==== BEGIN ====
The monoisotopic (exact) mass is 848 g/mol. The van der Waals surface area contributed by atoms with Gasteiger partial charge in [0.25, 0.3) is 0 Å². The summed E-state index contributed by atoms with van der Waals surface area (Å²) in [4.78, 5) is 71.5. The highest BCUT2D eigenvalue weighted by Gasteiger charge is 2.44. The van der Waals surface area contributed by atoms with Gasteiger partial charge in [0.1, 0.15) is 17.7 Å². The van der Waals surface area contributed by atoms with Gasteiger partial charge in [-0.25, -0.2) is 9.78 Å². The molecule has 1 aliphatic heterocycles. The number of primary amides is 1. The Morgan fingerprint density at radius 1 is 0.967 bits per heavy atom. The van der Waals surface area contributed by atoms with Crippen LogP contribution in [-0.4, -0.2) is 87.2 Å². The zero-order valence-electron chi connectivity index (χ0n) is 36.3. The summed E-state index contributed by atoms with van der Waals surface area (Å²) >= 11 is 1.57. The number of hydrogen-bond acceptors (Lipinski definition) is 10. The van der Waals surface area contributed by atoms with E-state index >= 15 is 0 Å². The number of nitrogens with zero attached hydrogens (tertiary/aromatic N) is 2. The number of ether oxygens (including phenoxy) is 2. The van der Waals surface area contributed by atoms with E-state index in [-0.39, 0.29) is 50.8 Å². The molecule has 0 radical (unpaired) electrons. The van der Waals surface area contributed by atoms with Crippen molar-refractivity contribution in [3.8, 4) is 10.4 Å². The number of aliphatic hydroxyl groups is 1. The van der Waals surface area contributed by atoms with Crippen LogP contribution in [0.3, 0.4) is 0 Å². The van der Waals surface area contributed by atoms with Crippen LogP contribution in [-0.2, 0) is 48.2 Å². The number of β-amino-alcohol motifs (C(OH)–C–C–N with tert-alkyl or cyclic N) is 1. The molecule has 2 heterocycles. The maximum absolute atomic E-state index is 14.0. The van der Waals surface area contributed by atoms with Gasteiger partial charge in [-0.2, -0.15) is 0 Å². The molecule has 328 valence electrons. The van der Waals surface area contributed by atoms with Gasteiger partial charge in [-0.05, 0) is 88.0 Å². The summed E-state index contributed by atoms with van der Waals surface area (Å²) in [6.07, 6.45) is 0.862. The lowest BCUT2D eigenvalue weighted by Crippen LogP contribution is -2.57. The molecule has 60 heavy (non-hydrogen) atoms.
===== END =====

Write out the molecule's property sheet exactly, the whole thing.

The monoisotopic (exact) mass is 848 g/mol. The van der Waals surface area contributed by atoms with Gasteiger partial charge in [0.25, 0.3) is 0 Å². The summed E-state index contributed by atoms with van der Waals surface area (Å²) in [4.78, 5) is 71.5. The highest BCUT2D eigenvalue weighted by Gasteiger charge is 2.44. The van der Waals surface area contributed by atoms with Gasteiger partial charge in [0.1, 0.15) is 17.7 Å². The van der Waals surface area contributed by atoms with Gasteiger partial charge in [-0.25, -0.2) is 9.78 Å². The molecule has 1 aliphatic heterocycles. The number of primary amides is 1. The Morgan fingerprint density at radius 1 is 0.967 bits per heavy atom. The van der Waals surface area contributed by atoms with Crippen LogP contribution in [-0.4, -0.2) is 87.2 Å². The zero-order valence-electron chi connectivity index (χ0n) is 36.3. The summed E-state index contributed by atoms with van der Waals surface area (Å²) >= 11 is 1.57. The number of hydrogen-bond acceptors (Lipinski definition) is 10. The van der Waals surface area contributed by atoms with E-state index >= 15 is 0 Å². The number of nitrogens with zero attached hydrogens (tertiary/aromatic N) is 2. The number of ether oxygens (including phenoxy) is 2. The van der Waals surface area contributed by atoms with E-state index in [-0.39, 0.29) is 50.8 Å². The molecule has 0 radical (unpaired) electrons. The van der Waals surface area contributed by atoms with Crippen molar-refractivity contribution in [3.8, 4) is 10.4 Å². The number of aliphatic hydroxyl groups is 1. The van der Waals surface area contributed by atoms with Crippen LogP contribution in [0.3, 0.4) is 0 Å². The van der Waals surface area contributed by atoms with Crippen LogP contribution in [-0.2, 0) is 48.2 Å². The number of β-amino-alcohol motifs (C(OH)–C–C–N with tert-alkyl or cyclic N) is 1. The molecule has 2 heterocycles. The maximum absolute atomic E-state index is 14.0. The van der Waals surface area contributed by atoms with Gasteiger partial charge in [-0.2, -0.15) is 0 Å². The molecule has 328 valence electrons. The van der Waals surface area contributed by atoms with Gasteiger partial charge in [-0.05, 0) is 88.0 Å². The summed E-state index contributed by atoms with van der Waals surface area (Å²) in [6.07, 6.45) is 0.862. The lowest BCUT2D eigenvalue weighted by Crippen LogP contribution is -2.57. The molecule has 60 heavy (non-hydrogen) atoms.